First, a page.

The foregoing summary, as well as the following detailed description of preferred embodiments of the invention, will be better understood when read in conjunction with the appended drawings. For the purpose of illustrating the invention, there are shown in the drawings an embodiment that is presently preferred. It should be understood, however, that the invention is not limited to the precise arrangements and instrumentalities shown. In the drawings:
Certain terminology is used herein for convenience only and is not to be taken as a limitation on the present invention. In the drawings, the same reference numerals are employed for designating the same elements throughout the several figures.
The present invention is described in the context of a system used by an entity that operates a water distribution system, including pipe segments and hydrants, such as, for example, a water utility, a municipal or governmental authority, department or commission, an association or contract operators. The entity is referred to herein as an “operator,” and the system is referred to as a “pipe rating system.”
The field service maintenance database 20A and the hydrant database 20B can be constructed using any database software running on any computer hardware. Preferably, the databases are constructed using Microsoft Access running on a personal computer. Moreover, although the field service maintenance database 20A and the hydrant database 20B are shown as different databases, they could be combined into a single database without departing from the spirit or scope of the invention. Additionally, the information can be entered into the database using any means. For example, the information can be entered from paper records documenting the maintenance tasks and inspections. Alternatively, the service technicians performing the maintenance tasks and inspections can enter information into computers, such as laptops or personal digital assistants (PDA's), in the field. This data can then be synchronized with the field service maintenance database 20A and the hydrant database 20B either remotely from the field or when the technician returns to the office.
In steps 30A and 30B, the field service maintenance database 20A and the hydrant database 20B are respectively queried pursuant to predefined criteria to produce a data table 40. The data table 40 combines information from both the field service maintenance database 20A and the hydrant database 20B into a single table containing records grouped by pipe segment, street and municipality. The predefined criteria are used to rate the pipe segments within the water distribution system. For example, the operator may be interested in data for pipe segments from a specified period of time (e.g., the last 6 months, the last year, etc.) indicating the presence of various water quality factors and service interruption factors. By finding pipe segments that have shown problems with water quality and/or service interruptions, the operator can plan its capital budget with respect to pipe segment maintenance and strategic replacement. Various water quality factors and service interruption factors that are presently preferred are discussed in the example below.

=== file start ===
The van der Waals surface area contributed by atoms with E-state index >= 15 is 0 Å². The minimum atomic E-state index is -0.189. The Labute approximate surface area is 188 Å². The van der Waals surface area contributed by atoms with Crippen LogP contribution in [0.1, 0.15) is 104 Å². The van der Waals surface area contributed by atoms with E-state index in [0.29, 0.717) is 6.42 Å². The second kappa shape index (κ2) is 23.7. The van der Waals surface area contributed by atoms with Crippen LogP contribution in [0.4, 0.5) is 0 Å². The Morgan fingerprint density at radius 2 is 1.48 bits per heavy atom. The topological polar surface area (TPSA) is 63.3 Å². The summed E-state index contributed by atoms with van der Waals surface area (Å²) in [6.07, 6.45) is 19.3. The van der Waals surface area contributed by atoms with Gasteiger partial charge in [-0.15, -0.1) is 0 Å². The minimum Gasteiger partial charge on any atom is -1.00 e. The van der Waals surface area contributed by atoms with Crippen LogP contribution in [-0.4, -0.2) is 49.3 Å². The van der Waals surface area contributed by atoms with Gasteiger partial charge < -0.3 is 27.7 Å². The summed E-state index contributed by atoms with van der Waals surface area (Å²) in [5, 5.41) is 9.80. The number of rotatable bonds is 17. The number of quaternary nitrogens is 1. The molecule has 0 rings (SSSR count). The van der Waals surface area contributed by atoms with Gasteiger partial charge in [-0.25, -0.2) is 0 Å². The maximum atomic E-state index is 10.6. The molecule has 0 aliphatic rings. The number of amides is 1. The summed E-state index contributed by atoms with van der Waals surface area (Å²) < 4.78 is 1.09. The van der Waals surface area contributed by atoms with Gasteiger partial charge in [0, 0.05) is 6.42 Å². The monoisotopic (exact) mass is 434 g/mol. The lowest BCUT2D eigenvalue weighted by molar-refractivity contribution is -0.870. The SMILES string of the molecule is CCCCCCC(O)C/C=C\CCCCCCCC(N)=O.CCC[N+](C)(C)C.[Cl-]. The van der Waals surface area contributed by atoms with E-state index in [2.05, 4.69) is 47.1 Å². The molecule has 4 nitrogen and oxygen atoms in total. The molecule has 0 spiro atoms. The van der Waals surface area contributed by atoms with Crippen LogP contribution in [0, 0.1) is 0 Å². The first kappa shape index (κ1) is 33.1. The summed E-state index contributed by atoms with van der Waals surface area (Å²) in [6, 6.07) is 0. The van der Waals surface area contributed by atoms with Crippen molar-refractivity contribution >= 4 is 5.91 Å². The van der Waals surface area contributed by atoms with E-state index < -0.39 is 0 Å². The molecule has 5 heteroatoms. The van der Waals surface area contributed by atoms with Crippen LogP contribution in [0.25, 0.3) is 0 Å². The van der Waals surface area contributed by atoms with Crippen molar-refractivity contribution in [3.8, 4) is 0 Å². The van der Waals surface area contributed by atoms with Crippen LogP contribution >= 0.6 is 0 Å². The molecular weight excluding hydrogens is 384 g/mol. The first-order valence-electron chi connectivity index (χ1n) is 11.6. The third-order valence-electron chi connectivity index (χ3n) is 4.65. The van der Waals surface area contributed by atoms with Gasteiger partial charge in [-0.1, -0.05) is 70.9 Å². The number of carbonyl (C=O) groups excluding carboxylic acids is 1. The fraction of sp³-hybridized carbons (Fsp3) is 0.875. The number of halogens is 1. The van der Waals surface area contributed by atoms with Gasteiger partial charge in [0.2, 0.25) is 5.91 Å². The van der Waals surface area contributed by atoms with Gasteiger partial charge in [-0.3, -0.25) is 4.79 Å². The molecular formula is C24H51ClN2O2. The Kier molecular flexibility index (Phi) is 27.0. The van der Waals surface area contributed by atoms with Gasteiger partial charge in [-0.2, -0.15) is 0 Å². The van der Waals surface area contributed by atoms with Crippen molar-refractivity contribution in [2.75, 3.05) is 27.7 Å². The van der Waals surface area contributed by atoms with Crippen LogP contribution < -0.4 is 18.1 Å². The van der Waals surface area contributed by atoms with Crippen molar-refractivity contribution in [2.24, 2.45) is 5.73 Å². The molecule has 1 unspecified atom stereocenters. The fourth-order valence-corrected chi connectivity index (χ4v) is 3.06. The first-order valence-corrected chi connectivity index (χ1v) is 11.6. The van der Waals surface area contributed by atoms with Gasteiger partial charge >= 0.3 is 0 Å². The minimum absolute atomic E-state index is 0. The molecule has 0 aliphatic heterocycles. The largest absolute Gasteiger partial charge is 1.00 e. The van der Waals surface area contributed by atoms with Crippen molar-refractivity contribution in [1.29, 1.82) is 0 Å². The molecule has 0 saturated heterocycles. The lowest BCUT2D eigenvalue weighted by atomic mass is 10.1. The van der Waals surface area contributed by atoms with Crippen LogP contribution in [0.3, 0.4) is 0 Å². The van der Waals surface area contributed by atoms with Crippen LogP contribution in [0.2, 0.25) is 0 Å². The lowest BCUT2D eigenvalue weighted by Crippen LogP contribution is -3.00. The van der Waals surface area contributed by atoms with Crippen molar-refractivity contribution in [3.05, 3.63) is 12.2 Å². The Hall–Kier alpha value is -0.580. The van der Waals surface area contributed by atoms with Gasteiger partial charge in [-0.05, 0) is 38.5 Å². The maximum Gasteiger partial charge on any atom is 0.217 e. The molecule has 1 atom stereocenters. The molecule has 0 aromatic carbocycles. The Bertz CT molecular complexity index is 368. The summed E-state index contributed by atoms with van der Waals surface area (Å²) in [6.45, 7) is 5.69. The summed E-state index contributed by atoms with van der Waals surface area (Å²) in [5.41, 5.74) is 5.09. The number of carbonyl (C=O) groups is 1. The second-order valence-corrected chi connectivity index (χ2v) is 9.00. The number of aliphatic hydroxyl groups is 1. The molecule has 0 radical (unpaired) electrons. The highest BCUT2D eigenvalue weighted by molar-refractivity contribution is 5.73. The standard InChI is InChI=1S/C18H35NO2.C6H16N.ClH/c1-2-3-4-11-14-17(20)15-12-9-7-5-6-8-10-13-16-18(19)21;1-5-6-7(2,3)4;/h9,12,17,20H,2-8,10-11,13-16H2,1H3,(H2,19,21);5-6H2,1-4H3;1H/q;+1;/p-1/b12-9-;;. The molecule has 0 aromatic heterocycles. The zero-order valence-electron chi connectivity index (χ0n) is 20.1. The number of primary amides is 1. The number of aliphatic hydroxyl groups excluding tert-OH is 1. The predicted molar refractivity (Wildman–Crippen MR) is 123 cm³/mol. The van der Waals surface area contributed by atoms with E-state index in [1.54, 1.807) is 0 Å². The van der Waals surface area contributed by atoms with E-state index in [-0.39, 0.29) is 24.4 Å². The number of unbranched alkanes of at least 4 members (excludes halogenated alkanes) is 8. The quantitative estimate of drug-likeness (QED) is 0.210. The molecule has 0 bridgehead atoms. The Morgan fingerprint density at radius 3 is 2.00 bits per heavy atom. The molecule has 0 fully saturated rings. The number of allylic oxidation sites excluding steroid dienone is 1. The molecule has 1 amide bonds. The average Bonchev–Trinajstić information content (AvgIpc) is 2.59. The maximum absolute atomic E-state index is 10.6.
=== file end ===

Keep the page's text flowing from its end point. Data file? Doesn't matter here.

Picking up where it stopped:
The queries run in steps 30A and 30B add records to the data table 40 that meet the predefined criteria—i.e., they contain the water quality factors and/or service interruption factors of interest. In addition, the queries assign points to the records based on the presence of the water quality factors and service interruption factors (e.g., 2 points for factor A and 1 point for factor B). In this way, the various water quality factors and service interruption factors can be weighted to provide more emphasis to certain factors.
The data table 40 includes an entry for each pipe segment showing the total points accumulated for that pipe segment based on the predefined criteria. The data table 40 can then be sorted by the total points field to show a rank ordering or rating of the pipe segments based on the user-defined criteria. For example, if the data table 40 is sorted in descending order, the first pipe segment in the data table 40 will have received the most points. An output report showing the pipe segment ratings can then be printed out as shown in step 50. The operator can then use the sorted pipe segment ratings to analyze and quantify the reliability of the pipe segments within the water distribution system. Additionally, the operator can prioritize the repair or replacement of pipe segments.
A presently preferred example of the pipe rating system will now be discussed, in which the pipe rating system is used to find the most problematic pipe segments with the water distribution system for determining the appropriation of capital dollars.
Each maintenance task performed in the water distribution system is recorded in the field service maintenance database 20A with a unique identification number assigned to each order.
When a work order is generated for a service repair pipe segment repair, additional information is captured. This information, which is of primary significance to the pipe rating system, includes: